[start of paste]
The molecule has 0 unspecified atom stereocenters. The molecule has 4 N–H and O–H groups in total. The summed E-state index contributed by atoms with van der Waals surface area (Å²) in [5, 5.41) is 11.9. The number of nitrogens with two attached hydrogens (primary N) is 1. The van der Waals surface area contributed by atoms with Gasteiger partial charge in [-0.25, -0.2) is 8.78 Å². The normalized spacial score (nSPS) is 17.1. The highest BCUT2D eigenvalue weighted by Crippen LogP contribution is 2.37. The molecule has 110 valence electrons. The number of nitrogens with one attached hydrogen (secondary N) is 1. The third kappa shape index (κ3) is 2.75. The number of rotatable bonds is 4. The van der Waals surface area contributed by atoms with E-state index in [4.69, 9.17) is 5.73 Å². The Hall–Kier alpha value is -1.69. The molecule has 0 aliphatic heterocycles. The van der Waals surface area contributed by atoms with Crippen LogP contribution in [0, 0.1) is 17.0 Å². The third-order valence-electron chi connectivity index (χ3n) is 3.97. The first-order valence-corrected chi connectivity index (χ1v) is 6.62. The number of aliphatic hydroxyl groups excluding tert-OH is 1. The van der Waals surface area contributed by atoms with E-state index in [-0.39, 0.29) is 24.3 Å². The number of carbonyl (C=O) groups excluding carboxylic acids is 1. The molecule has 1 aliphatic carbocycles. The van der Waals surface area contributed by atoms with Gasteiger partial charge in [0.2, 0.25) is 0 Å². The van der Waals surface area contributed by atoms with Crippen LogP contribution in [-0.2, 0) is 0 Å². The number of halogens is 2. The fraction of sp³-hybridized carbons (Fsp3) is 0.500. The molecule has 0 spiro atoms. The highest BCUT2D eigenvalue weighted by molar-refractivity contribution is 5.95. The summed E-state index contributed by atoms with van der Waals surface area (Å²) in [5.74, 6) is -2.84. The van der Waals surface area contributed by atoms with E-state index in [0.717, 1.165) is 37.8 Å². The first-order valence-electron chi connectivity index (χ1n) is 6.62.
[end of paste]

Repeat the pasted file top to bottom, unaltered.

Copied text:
The molecule has 0 unspecified atom stereocenters. The molecule has 4 N–H and O–H groups in total. The summed E-state index contributed by atoms with van der Waals surface area (Å²) in [5, 5.41) is 11.9. The number of nitrogens with two attached hydrogens (primary N) is 1. The van der Waals surface area contributed by atoms with Gasteiger partial charge in [-0.25, -0.2) is 8.78 Å². The normalized spacial score (nSPS) is 17.1. The highest BCUT2D eigenvalue weighted by Crippen LogP contribution is 2.37. The molecule has 110 valence electrons. The number of nitrogens with one attached hydrogen (secondary N) is 1. The third kappa shape index (κ3) is 2.75. The number of rotatable bonds is 4. The van der Waals surface area contributed by atoms with E-state index in [4.69, 9.17) is 5.73 Å². The Hall–Kier alpha value is -1.69. The molecule has 0 aliphatic heterocycles. The van der Waals surface area contributed by atoms with Crippen LogP contribution in [0, 0.1) is 17.0 Å². The third-order valence-electron chi connectivity index (χ3n) is 3.97. The first-order valence-corrected chi connectivity index (χ1v) is 6.62. The number of aliphatic hydroxyl groups excluding tert-OH is 1. The van der Waals surface area contributed by atoms with E-state index in [-0.39, 0.29) is 24.3 Å². The number of carbonyl (C=O) groups excluding carboxylic acids is 1. The molecule has 1 aliphatic carbocycles. The van der Waals surface area contributed by atoms with Gasteiger partial charge in [0.2, 0.25) is 0 Å². The van der Waals surface area contributed by atoms with Crippen LogP contribution in [-0.2, 0) is 0 Å². The number of halogens is 2. The fraction of sp³-hybridized carbons (Fsp3) is 0.500. The molecule has 0 spiro atoms. The highest BCUT2D eigenvalue weighted by molar-refractivity contribution is 5.95. The summed E-state index contributed by atoms with van der Waals surface area (Å²) in [5.74, 6) is -2.84. The van der Waals surface area contributed by atoms with E-state index in [0.717, 1.165) is 37.8 Å². The first-order valence-electron chi connectivity index (χ1n) is 6.62.